• Heart-Healthy 'DASH' Diet May Also Help Lower Depression Risk

      Eating plenty of vegetables, fruits and whole grains may lower your risk of depression, new research suggests. More...

    • Guidelines Updated for Managing and ID'ing Adolescent Depression

      Clinical practice guidelines have been updated to assist primary care physicians in the screening, treatment, and management of adolescent depression in youth aged 10 to 21 years. The details of the updates are presented in two reports published online Feb. 26 in Pediatrics. More...

    • 21 Reviewed Antidepressants Top Placebo for Major Depression

      For adults with major depressive disorder, all antidepressants are more efficacious than placebo, according to research published online Feb. 21 in The Lancet. More...

    • Antidepressants Do Work, Some Better Than Others: Study

      Antidepressant drugs actually do help ease depression, countering debate over whether the medications do what they're supposed to, a large research review has found. More...

    • Treatment Initiation for Depression Low in Primary Care

      Treatment initiation for depression remains suboptimal in the primary care setting, despite wide availability of effective treatments and increased detection efforts, according to a study published online Feb. 8 in the Journal of General Internal Medicine. More...

    • During 2013 to 2016, 8.1 Percent of U.S. Adults Had Depression

      During 2013 to 2016, 8.1 percent of American adults aged 20 years and older had depression in a given two-week period, according to a February data brief published by the U.S. Centers for Disease Control and Prevention's National Center for Health Statistics. More...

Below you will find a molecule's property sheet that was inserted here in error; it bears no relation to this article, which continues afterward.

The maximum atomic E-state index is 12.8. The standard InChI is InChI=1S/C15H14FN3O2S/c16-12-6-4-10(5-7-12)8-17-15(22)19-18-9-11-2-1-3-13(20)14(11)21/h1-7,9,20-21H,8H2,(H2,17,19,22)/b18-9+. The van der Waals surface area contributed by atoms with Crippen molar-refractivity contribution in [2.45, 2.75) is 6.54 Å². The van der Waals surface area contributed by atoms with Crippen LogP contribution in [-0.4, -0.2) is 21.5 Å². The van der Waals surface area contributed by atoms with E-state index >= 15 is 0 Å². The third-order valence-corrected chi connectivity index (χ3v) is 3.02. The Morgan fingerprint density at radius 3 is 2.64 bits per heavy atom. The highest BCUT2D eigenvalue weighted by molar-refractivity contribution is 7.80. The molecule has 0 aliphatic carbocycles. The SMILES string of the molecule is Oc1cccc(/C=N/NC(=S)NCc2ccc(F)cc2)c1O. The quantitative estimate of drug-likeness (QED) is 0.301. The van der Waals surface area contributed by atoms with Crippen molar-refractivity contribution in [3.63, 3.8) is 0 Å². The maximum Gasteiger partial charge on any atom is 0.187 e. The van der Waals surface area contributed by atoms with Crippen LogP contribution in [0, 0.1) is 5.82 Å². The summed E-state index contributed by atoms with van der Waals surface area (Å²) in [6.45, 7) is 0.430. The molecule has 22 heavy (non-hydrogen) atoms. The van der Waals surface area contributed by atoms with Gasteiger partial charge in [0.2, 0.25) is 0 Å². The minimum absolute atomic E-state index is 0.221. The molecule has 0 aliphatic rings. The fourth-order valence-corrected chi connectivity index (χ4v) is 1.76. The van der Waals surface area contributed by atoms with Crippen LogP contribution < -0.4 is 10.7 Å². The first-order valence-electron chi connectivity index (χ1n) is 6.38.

• Depression Common in U.S., Women Hit Hardest

      Nearly one in 10 U.S. adults has depression, and the rate is almost twice as high for women as men, health officials say. More...

    • No Proof At-Home 'Cranial Stimulation' Eases Depression

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    • Acne Linked to Increased Risk of Major Depressive Disorder

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    • Many With Depression Delay, Avoid Treatment

      Only one-third of people newly diagnosed with depression start treatment quickly, and seniors and minorities are the least likely to get help in a timely fashion, a new study finds. More...

    • Postnatal Depression Tied to Child Behavioral Problems

      Persistent and severe maternal postnatal depression is associated with increased likelihood of multiple adverse child outcomes, including behavioral disturbance, according to a study published online Jan. 31 in JAMA Psychiatry. More...

    • Talk Therapy May Be Worth It for Teen Depression

      Talk therapy can be a cost-effective way to treat teens with depression who don't take or stop using antidepressants, a new study finds. More...

    • Cognitive Behavioral Therapy Cost-Effective in Depressed Teens

      For adolescents with depression who declined or quickly stopped using antidepressants, a brief cognitive behavioral therapy program is cost-effective, according to a study published online Jan. 19 in Pediatrics. More...

    • Women Seem More Prone to Winter Blues

      The increase in depressive symptoms brought on by winter seems to occur more often in women than men, a new study finds. More...

    • Transdermal Estradiol May Help Prevent Depressive Symptoms

      Transdermal estradiol plus intermittent micronized progesterone can prevent clinically significant depressive symptoms among euthymic perimenopausal and early postmenopausal women, according to a study published online Jan. 10 in JAMA Psychiatry. More...

    • Hormone Therapy May Ease Depression Linked to Menopause

      A year of hormone therapy cut the risk of depression symptoms in women going through menopause and early postmenopause, new research shows. More...

    • Esketamine Safe, Effective for Treatment-Resistant Depression

      Esketamine seems to be efficacious and safe for patients with treatment-resistant depression, according to a study published online Dec. 27 in JAMA Psychiatry. More...

    • Dermatologists Often Undervalue Depression, Anxiety in Patients

      Dermatologists across Europe tend to underestimate mood disorders in their patients, according to a study published online Dec. 16 in the British Journal of Dermatology. More...